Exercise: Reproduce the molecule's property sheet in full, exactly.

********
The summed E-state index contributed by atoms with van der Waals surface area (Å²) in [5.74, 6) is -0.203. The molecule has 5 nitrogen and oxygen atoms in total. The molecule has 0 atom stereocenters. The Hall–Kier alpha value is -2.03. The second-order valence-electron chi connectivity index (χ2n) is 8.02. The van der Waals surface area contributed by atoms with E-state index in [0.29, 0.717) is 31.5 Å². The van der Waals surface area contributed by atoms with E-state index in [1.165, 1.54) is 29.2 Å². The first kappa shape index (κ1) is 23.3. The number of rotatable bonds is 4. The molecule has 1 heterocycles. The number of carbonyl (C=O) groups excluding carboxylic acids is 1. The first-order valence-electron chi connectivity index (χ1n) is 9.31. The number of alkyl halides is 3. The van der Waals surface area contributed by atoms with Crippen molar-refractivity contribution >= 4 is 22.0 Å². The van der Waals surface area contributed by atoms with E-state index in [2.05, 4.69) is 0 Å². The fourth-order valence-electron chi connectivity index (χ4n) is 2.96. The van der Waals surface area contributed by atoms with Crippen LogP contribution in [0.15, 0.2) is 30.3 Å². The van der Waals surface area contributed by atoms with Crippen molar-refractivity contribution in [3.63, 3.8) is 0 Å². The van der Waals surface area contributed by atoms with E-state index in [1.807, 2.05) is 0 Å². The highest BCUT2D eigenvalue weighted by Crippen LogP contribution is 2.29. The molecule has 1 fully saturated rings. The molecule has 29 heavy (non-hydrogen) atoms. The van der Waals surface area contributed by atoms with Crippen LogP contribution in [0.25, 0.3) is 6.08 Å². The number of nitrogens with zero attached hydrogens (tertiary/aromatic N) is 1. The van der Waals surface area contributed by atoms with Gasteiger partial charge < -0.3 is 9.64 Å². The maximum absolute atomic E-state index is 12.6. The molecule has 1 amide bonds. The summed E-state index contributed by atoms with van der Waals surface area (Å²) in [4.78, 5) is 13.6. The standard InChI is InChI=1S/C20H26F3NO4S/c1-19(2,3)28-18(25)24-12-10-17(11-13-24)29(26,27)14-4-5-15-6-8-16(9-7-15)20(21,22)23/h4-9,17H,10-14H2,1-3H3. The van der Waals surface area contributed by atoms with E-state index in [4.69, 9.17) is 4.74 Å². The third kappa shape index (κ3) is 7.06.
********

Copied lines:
The summed E-state index contributed by atoms with van der Waals surface area (Å²) in [5.74, 6) is -0.203. The molecule has 5 nitrogen and oxygen atoms in total. The molecule has 0 atom stereocenters. The Hall–Kier alpha value is -2.03. The second-order valence-electron chi connectivity index (χ2n) is 8.02. The van der Waals surface area contributed by atoms with E-state index in [0.29, 0.717) is 31.5 Å². The van der Waals surface area contributed by atoms with E-state index in [1.165, 1.54) is 29.2 Å². The first kappa shape index (κ1) is 23.3. The number of rotatable bonds is 4. The molecule has 1 heterocycles. The number of carbonyl (C=O) groups excluding carboxylic acids is 1. The first-order valence-electron chi connectivity index (χ1n) is 9.31. The number of alkyl halides is 3. The van der Waals surface area contributed by atoms with Crippen molar-refractivity contribution >= 4 is 22.0 Å². The van der Waals surface area contributed by atoms with E-state index in [2.05, 4.69) is 0 Å². The fourth-order valence-electron chi connectivity index (χ4n) is 2.96. The van der Waals surface area contributed by atoms with Crippen LogP contribution in [0.15, 0.2) is 30.3 Å². The van der Waals surface area contributed by atoms with Crippen molar-refractivity contribution in [3.63, 3.8) is 0 Å². The van der Waals surface area contributed by atoms with E-state index in [1.807, 2.05) is 0 Å². The highest BCUT2D eigenvalue weighted by Crippen LogP contribution is 2.29. The molecule has 1 fully saturated rings. The molecule has 29 heavy (non-hydrogen) atoms. The van der Waals surface area contributed by atoms with Crippen LogP contribution in [0.25, 0.3) is 6.08 Å². The number of nitrogens with zero attached hydrogens (tertiary/aromatic N) is 1. The van der Waals surface area contributed by atoms with Gasteiger partial charge < -0.3 is 9.64 Å². The maximum absolute atomic E-state index is 12.6. The molecule has 1 amide bonds. The summed E-state index contributed by atoms with van der Waals surface area (Å²) in [4.78, 5) is 13.6. The standard InChI is InChI=1S/C20H26F3NO4S/c1-19(2,3)28-18(25)24-12-10-17(11-13-24)29(26,27)14-4-5-15-6-8-16(9-7-15)20(21,22)23/h4-9,17H,10-14H2,1-3H3. The van der Waals surface area contributed by atoms with E-state index in [4.69, 9.17) is 4.74 Å². The third kappa shape index (κ3) is 7.06.